LOUISVILLE, Ky. (WFAN/AP) — Jim Calhoun and UConn didn’t expect their season to end this way.
Their future is equally unpredictable.
“We’re talking about tonight’s game. We’re not talking about me,” Calhoun said after Iowa State stunned the defending national champions 77-64 in the NCAA tournament Thursday night. “I’m going to get on the plane tomorrow, go home and do what I usually do and meet up with the team on Monday. My own personal thing, I don’t think it has any relevance, to be honest with you.”
Chris Allen led four Cyclones in double figures with 20 points, and Iowa State scored its last 14 at the free-throw line to beat UConn, the first time since UCLA in 1996 that the defending champs have lost in the opening game. Calhoun didn’t even wait for the final buzzer, heading for halfcourt with about four seconds left to congratulate Iowa State coach Fred Hoiberg.
It is only the second loss in the opening game of the NCAA tournament for UConn under Calhoun.
“I’m surprised as anybody, clearly. I imagine our players are too” Calhoun said. “Someone just asked me what I thought about this disastrous season. UConn goes to the NCAA tournament and gets 20 or more wins in a year, I’m probably pretty happy about that.”
“I’m disappointed in the way we played tonight. I’m sure our players aren’t happy with the way we played tonight. They just played at a different speed than we did and that’s why they won the game.”
For the eighth-seeded Cyclones, meanwhile, it’s their biggest victory in a season of them, having knocked off Kansas and Baylor during Big 12 play.
Royce White had a double-double with 15 points and 13 rebounds, and Scott Christopherson also had 15 for the Cyclones. Iowa State shot 48 percent from the floor and had a whopping 41-24 edge in rebounds.
“I feel like just we wanted it more,” Allen said. “I felt like we was doing everything we needed to and played hard.”
Next up for Iowa State: Overall No. 1 seed Kentucky in the third round of the South Regional on Saturday. The Wildcats routed Western Kentucky earlier Thursday.
For the Huskies, the future is far less certain. This could be Connecticut’s last tournament until at least 2014, with the Huskies facing a ban on tournament play next year because of past academic problems. Although Calhoun insists he hasn’t made any retirement plans, he’s had a history of health problems – he’s a three-time cancer survivor and missed a month this season with back pain – and he turns 70 in May.
“This game was a disappointment; this season was not a disappointment to me,” Calhoun said. “I knew this team could be really good, but we just didn’t reach that level.”
Shabazz Napier led the Huskies with 22, and Jeremy Lamb had 19. But Connecticut could never get into a rhythm and had no answer for the quicker, more aggressive Cyclones.
“It’s very disappointing to have to end the season this way,” Napier said.
The Cyclones arrived in Louisville with no shortage of swagger, smirking when asked if they were intimidated by the defending national champions.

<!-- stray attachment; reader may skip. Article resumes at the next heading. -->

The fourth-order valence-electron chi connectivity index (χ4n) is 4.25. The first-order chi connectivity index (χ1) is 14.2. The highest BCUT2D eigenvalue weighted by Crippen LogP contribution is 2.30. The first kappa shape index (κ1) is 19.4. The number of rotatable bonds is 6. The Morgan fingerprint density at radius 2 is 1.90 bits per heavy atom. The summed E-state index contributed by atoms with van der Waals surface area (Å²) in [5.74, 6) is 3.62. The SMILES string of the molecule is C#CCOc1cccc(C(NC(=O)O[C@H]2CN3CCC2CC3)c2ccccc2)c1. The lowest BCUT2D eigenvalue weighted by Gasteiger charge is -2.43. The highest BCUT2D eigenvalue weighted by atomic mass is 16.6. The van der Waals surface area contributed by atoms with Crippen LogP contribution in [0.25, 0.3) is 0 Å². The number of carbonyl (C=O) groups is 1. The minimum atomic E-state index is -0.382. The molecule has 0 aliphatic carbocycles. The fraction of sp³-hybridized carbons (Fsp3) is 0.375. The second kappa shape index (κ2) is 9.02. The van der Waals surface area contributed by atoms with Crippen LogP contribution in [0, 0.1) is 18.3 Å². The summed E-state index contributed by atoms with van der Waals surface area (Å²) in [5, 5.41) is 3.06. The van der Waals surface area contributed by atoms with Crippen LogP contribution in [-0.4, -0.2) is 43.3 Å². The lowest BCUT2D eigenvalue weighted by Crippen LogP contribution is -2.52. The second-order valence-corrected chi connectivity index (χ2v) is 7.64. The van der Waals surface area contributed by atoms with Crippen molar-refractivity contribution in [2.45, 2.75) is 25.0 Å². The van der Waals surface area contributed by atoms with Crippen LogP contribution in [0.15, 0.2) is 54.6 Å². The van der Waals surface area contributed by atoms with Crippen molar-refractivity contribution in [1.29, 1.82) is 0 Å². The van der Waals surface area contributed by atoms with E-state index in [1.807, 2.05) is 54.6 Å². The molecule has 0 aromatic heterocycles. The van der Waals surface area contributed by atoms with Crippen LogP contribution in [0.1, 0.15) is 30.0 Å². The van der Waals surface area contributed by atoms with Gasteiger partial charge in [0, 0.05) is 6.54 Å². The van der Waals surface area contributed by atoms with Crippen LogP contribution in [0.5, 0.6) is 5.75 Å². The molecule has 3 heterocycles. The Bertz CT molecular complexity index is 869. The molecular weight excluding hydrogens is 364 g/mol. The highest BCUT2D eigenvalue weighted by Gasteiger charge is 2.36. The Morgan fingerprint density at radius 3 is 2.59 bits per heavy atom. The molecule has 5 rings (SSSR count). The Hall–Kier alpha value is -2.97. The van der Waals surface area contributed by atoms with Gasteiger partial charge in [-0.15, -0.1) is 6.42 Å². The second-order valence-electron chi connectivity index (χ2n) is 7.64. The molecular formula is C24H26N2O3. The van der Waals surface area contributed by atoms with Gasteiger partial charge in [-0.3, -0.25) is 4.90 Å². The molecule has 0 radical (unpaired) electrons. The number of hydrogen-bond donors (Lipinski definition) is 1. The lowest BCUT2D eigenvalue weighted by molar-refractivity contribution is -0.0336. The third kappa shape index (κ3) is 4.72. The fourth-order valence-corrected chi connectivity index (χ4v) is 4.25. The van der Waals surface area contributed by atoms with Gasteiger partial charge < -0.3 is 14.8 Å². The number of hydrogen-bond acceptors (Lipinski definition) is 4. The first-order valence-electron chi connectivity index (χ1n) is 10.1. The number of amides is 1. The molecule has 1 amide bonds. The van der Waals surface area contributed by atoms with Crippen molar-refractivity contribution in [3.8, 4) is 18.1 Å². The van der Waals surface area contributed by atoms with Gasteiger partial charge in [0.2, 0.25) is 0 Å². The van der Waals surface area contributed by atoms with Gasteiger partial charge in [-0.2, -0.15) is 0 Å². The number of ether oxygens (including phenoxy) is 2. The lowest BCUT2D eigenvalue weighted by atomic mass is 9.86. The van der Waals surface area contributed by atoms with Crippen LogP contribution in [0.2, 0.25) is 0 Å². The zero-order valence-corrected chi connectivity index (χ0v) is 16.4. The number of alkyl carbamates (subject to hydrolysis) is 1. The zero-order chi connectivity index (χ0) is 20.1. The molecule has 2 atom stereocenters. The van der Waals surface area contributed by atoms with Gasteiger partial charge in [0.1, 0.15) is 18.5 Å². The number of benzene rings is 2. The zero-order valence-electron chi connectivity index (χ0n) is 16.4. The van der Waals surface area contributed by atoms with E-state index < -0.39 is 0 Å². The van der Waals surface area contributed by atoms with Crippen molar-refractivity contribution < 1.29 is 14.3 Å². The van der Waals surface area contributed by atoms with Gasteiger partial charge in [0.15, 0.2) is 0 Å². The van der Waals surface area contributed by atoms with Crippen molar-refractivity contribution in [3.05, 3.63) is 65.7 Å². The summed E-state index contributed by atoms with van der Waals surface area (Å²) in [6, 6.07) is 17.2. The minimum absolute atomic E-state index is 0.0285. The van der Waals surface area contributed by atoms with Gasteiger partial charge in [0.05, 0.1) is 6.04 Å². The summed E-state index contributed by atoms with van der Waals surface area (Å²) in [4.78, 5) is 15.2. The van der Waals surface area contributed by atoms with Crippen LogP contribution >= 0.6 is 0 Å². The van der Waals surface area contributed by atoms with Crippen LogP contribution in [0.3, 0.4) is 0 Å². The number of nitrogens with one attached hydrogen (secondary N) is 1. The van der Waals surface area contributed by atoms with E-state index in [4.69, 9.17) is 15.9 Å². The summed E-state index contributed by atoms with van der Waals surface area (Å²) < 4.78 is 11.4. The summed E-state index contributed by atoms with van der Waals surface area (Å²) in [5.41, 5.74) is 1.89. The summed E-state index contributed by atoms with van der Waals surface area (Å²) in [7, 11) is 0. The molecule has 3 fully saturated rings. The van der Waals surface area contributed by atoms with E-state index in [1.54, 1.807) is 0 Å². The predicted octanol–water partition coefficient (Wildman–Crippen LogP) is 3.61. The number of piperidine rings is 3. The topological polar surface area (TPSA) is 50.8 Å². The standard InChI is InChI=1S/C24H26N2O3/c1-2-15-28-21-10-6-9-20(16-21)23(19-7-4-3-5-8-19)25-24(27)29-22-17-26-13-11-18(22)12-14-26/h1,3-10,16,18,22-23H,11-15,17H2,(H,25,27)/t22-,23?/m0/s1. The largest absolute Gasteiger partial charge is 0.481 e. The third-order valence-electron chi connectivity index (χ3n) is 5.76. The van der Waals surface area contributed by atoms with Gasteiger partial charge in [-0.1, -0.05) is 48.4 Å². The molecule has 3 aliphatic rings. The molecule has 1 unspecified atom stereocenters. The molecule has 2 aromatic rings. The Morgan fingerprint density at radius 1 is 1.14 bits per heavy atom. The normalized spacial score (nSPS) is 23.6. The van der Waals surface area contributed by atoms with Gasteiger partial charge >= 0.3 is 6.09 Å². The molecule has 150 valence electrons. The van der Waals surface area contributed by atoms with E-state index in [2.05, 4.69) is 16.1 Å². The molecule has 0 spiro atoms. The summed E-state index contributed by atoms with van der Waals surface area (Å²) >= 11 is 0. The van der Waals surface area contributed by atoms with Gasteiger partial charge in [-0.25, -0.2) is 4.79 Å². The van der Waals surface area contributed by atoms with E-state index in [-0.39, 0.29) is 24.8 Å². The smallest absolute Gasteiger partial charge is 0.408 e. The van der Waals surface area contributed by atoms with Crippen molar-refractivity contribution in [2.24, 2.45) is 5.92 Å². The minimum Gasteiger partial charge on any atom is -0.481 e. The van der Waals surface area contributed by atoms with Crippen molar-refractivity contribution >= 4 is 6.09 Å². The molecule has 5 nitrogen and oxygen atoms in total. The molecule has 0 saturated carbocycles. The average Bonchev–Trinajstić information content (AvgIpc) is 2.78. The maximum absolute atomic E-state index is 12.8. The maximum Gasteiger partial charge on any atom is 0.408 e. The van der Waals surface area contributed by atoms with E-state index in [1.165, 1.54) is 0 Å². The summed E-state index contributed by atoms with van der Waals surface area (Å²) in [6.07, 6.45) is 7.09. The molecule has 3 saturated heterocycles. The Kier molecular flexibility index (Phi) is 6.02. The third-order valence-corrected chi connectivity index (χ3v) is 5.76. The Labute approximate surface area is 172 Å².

And they wasted no time backing up their big talk, jumping on the Huskies from the opening tip. It took Calhoun less than two minutes before he’d seen enough, jumping up to call a timeout.
“We wanted to attack the boards more and whatever 3s we got, we took,” Allen said. “At the end of the day, we were trying to get it in, get rebounds and do all the little stuff.”
After leading by as much as 22 in the first half, Iowa State (23-10) withstood a UConn rally in the second half. Ryan Boatright went on a one-man tear, making three straight baskets to pull Connecticut within 58-52 with 8:24 to play.
“Once we cut it to six, I felt like if we dug down a little deeper maybe it would crack,” Boatright said.
But the Huskies (20-14) couldn’t get any closer, missing their next four shots and going scoreless for more than five-and-a-half minutes.
Iowa State, meanwhile, got a big layup from Bubu Palo and an even bigger bucket from Allen.
Allen has played more NCAA tournament games than any player in the 68-team field after making back-to-back Final Fours with Michigan State in 2009 and 2010, and his experience showed. He chased down his miss on a 3 from the corner and went up and under the basket, scoring to put Iowa State back in front 63-52 with 4:15 to play.
“Scoring in clutch situations always boosts your team’s momentum,” Allen said. “That’s what I felt like it did and helped us just get back on track.”
UConn could never make another run, and all the Cyclones had to do was convert their free throws. As the game wound down, White pointed at Iowa State’s radio crew and said, “I told you, didn’t I?”
NCAA investigations and questions about Calhoun’s future have clouded the glow from UConn’s third national title all season.
Calhoun sat out the first three games of the Big East season for failure to maintain control of his program when it was charged with NCAA violations. Boatright missed nine games, including six at the beginning of the season, after an NCAA investigation found he and his family took more than $8,000 in impermissible benefits before he enrolled at Connecticut.
Despite the turmoil, the Huskies won 12 of their first 13 games.
Then things fell apart, in spectacular fashion.
UConn lost 11 of its next 16, including a 21-point blowout by Louisville followed by an 18-point rout at the hands of Syracuse. Back problems forced Calhoun to take a monthlong leave, and the Huskies went 3-5 in his absence. He returned for the regular-season finale against Pittsburgh after back surgery, and UConn responded with three straight wins before losing a close one to Syracuse in the Big East tournament.
Though Calhoun talked about having a second chance in the tournament, Iowa State put a quick end to that.
“You saw the game,” Calhoun said, “we played very poorly. We deserved to lose the game.”
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